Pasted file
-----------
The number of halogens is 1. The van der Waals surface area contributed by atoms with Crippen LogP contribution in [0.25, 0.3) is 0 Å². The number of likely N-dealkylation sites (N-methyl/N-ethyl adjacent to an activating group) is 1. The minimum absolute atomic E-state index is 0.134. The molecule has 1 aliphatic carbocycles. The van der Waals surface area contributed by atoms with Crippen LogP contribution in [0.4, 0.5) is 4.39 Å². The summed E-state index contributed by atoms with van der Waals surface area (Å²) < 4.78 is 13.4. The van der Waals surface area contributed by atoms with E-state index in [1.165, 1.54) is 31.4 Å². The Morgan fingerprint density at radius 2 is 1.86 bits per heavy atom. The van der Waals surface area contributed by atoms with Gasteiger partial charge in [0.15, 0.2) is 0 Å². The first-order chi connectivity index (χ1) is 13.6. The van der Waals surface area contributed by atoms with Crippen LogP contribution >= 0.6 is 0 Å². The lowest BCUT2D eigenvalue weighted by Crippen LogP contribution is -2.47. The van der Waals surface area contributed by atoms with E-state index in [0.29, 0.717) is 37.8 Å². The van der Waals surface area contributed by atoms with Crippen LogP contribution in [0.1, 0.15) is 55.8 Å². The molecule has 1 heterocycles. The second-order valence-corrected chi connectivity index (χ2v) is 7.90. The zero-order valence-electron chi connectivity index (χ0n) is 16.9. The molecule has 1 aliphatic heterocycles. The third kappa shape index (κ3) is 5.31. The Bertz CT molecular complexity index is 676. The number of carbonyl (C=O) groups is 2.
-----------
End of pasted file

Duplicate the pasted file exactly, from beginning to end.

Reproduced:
The number of halogens is 1. The van der Waals surface area contributed by atoms with Crippen LogP contribution in [0.25, 0.3) is 0 Å². The number of likely N-dealkylation sites (N-methyl/N-ethyl adjacent to an activating group) is 1. The minimum absolute atomic E-state index is 0.134. The molecule has 1 aliphatic carbocycles. The van der Waals surface area contributed by atoms with Crippen LogP contribution in [0.4, 0.5) is 4.39 Å². The summed E-state index contributed by atoms with van der Waals surface area (Å²) < 4.78 is 13.4. The van der Waals surface area contributed by atoms with E-state index in [1.165, 1.54) is 31.4 Å². The Morgan fingerprint density at radius 2 is 1.86 bits per heavy atom. The van der Waals surface area contributed by atoms with Gasteiger partial charge in [0.15, 0.2) is 0 Å². The first-order chi connectivity index (χ1) is 13.6. The van der Waals surface area contributed by atoms with Crippen LogP contribution >= 0.6 is 0 Å². The lowest BCUT2D eigenvalue weighted by Crippen LogP contribution is -2.47. The van der Waals surface area contributed by atoms with E-state index in [0.29, 0.717) is 37.8 Å². The van der Waals surface area contributed by atoms with Crippen LogP contribution in [0.1, 0.15) is 55.8 Å². The molecule has 1 heterocycles. The second-order valence-corrected chi connectivity index (χ2v) is 7.90. The zero-order valence-electron chi connectivity index (χ0n) is 16.9. The molecule has 1 aliphatic heterocycles. The third kappa shape index (κ3) is 5.31. The Bertz CT molecular complexity index is 676. The number of carbonyl (C=O) groups is 2.